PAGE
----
Vwayaj, “Voyage” in Haitian Kreyol, a dance performance split into two movements of three pieces each, is an enthralling piece of work inspired by Haitian dance traditions and by anxieties of immigration. Choreographed by Jean Appolon, and performed by his company of six racially and stylistically diverse dancers, Vwayaj is a re-imagining of Appolon’s 2017 performance, Lakou Ayiti, “Haitian Homecoming” in Haitian Kreyol. Vwayaj was in residence at Boston’s Lyric Stage for a short run from June 10-June 22.
The six dance pieces in Vwayaj are centered around Haitian immigration to America. The dances blend celebrations of heritage with the fear and doubt that come with living in a new country. Audio of a personal immigrant story plays during one piece, while a video interview of an immigrant reflecting on her experience plays during another. Both stories emphasize the contributions immigrants made to the United States while challenging the stereotype that immigrants are here to ‘take away’ from those born on American soil.
Jean Appolon’s choreography is built on repetition and flow. The six-member company of Jean Appolon Expressions (JAE) will surge into a collective unit, before suddenly ebbing back to an individual or paired movements. Dancers pulse aggressively near the earth and leap gracefully into the sky. Moving in and out of this space, Vwayaj makes for a trance-like experience and emphasizes the comings and going inherent in immigration.
The dancers themselves are all strong, as they must be for this physically demanding show. However, each brings their own individuality to the performance. South African Mcebisi Xotyeni is sharp, Boston born I.J. Chan is fast, Californian Lonnie Stanton is smooth. When the dancers are all in unison, these personalities are apparent. The piece is less interested in creating a unified whole, and more interested in stressing the individual needed to cultivate a diverse group. Further emphasizing the single person are the graceful costumes, also designed by Appolon, each made slightly distinct for each dancer.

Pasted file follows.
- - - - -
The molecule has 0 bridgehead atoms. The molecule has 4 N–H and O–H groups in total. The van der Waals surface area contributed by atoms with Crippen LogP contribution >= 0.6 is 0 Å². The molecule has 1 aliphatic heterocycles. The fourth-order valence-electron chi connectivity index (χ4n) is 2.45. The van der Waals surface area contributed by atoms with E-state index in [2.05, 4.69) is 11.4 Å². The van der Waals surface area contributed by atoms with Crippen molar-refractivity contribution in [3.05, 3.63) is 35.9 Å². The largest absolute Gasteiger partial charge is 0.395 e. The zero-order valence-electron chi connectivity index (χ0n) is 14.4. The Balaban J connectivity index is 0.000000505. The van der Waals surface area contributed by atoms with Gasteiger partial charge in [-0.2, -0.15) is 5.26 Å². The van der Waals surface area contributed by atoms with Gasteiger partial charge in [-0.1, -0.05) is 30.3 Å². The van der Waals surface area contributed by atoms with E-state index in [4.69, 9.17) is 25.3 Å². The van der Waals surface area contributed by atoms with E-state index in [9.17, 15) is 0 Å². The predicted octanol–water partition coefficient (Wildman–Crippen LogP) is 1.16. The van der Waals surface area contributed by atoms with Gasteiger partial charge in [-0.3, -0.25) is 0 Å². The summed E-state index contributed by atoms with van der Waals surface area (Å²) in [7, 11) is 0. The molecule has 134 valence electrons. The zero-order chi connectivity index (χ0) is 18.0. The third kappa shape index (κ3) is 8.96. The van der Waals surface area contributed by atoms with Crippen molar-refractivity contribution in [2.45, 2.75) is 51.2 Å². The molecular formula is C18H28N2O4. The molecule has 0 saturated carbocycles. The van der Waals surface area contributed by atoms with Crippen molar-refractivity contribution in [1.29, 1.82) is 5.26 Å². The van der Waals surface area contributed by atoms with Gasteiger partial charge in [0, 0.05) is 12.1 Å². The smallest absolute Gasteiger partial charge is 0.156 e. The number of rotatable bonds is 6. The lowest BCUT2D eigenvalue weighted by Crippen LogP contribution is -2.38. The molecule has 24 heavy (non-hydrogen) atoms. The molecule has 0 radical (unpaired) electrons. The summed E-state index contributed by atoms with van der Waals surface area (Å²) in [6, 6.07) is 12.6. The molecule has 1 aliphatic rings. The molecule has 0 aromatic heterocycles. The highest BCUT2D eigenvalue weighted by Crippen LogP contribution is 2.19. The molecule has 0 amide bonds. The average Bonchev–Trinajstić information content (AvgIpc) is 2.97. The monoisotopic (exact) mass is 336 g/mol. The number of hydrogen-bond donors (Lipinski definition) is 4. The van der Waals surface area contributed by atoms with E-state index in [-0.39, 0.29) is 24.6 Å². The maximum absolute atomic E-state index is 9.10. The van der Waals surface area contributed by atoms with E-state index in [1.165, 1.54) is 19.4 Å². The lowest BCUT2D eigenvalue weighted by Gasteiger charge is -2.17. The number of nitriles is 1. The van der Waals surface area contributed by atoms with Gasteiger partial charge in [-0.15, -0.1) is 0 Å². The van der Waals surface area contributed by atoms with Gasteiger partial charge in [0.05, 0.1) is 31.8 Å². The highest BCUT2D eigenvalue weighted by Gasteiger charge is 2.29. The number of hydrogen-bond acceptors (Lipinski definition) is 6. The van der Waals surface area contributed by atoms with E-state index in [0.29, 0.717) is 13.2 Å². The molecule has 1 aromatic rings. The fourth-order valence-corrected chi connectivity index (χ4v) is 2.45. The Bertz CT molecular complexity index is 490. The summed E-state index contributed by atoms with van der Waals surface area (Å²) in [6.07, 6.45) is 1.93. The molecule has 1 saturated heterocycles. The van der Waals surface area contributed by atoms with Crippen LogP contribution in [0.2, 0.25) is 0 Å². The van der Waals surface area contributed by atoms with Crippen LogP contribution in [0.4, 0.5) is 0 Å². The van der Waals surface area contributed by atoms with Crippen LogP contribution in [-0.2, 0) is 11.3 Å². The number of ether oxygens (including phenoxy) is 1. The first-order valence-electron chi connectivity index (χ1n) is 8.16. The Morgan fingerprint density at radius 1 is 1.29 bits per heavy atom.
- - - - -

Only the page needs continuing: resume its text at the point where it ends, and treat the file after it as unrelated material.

In the second half of the performance, director and choreographer Jean Appolon steps in to perform a solo dance. He’s less practiced than his dancers—he admits in a post-show conversation that he hasn’t performed in years and was reluctant to return to the stage—but Appolon’s piece carries a maturity and gravitas thanks to his years of experience and deep passion for dance.
As in the first movement, a video plays during a dance break: a photo montage of Haitian beaches followed by a film of Haitian protests. The film is powerful and reminds why Haitians are leaving their country, but the photos, which include several images of tourist resorts, feel like a travel agent’s advertisement.
Music is a key part of this performance. Val Jeanty, a Haitian electronic musician, mixes and plays her music live while accompanied by the procession—drums, chimes, rainmaker—of Wichemond Thelus. Jeanty and Thelus too are apart of the performance, responding to the dancers on stage, smiling and nodding to the beats.
In the final dance piece, the performers, still dancing, create a large tree-like symbol on the ground by pouring sand on the stage. Jean Appolon says this symbol represents power and healing; he likes to end all of his shows with this symbol. It’s appropriate. Vwayaj is a powerful show. It’s a healing salve that doesn’t ignore pain, a reminder of togetherness while remaining true to oneself. A performance that shows through movement how immigrants can make a country rich in spirit.
This post was written by the author in their personal capacity.The opinions expressed in this article are the author’s own and do not reflect the view of The Theatre Times, their staff or collaborators.
This post was written by Rem Myers.
The views expressed here belong to the author and do not necessarily reflect our views and opinions.